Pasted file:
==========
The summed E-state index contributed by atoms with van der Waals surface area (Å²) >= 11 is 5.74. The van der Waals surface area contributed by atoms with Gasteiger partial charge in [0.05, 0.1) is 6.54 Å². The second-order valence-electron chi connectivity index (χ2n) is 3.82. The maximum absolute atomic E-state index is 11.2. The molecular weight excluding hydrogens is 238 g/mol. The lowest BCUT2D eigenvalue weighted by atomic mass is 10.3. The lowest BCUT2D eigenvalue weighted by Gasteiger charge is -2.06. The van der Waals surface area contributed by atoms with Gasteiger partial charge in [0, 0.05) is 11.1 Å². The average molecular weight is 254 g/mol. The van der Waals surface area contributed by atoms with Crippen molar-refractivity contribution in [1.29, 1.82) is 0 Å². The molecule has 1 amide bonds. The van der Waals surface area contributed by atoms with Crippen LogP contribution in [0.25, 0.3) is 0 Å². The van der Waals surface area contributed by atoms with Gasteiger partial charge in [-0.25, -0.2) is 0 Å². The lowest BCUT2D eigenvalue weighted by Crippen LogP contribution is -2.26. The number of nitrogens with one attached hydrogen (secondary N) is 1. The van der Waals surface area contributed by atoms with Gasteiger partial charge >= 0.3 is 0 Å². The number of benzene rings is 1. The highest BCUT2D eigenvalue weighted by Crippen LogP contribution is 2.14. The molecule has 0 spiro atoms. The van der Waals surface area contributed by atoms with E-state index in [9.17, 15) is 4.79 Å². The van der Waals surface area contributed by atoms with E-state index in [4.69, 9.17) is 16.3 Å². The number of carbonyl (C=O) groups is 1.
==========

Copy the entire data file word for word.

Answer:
The summed E-state index contributed by atoms with van der Waals surface area (Å²) >= 11 is 5.74. The van der Waals surface area contributed by atoms with Gasteiger partial charge in [0.05, 0.1) is 6.54 Å². The second-order valence-electron chi connectivity index (χ2n) is 3.82. The maximum absolute atomic E-state index is 11.2. The molecular weight excluding hydrogens is 238 g/mol. The lowest BCUT2D eigenvalue weighted by atomic mass is 10.3. The lowest BCUT2D eigenvalue weighted by Gasteiger charge is -2.06. The van der Waals surface area contributed by atoms with Gasteiger partial charge in [0, 0.05) is 11.1 Å². The average molecular weight is 254 g/mol. The van der Waals surface area contributed by atoms with Crippen molar-refractivity contribution in [1.29, 1.82) is 0 Å². The molecule has 1 amide bonds. The van der Waals surface area contributed by atoms with Crippen LogP contribution in [0.25, 0.3) is 0 Å². The van der Waals surface area contributed by atoms with Gasteiger partial charge in [-0.25, -0.2) is 0 Å². The lowest BCUT2D eigenvalue weighted by Crippen LogP contribution is -2.26. The number of nitrogens with one attached hydrogen (secondary N) is 1. The van der Waals surface area contributed by atoms with Gasteiger partial charge >= 0.3 is 0 Å². The number of benzene rings is 1. The highest BCUT2D eigenvalue weighted by Crippen LogP contribution is 2.14. The molecule has 0 spiro atoms. The van der Waals surface area contributed by atoms with E-state index in [9.17, 15) is 4.79 Å². The van der Waals surface area contributed by atoms with E-state index in [4.69, 9.17) is 16.3 Å². The number of carbonyl (C=O) groups is 1.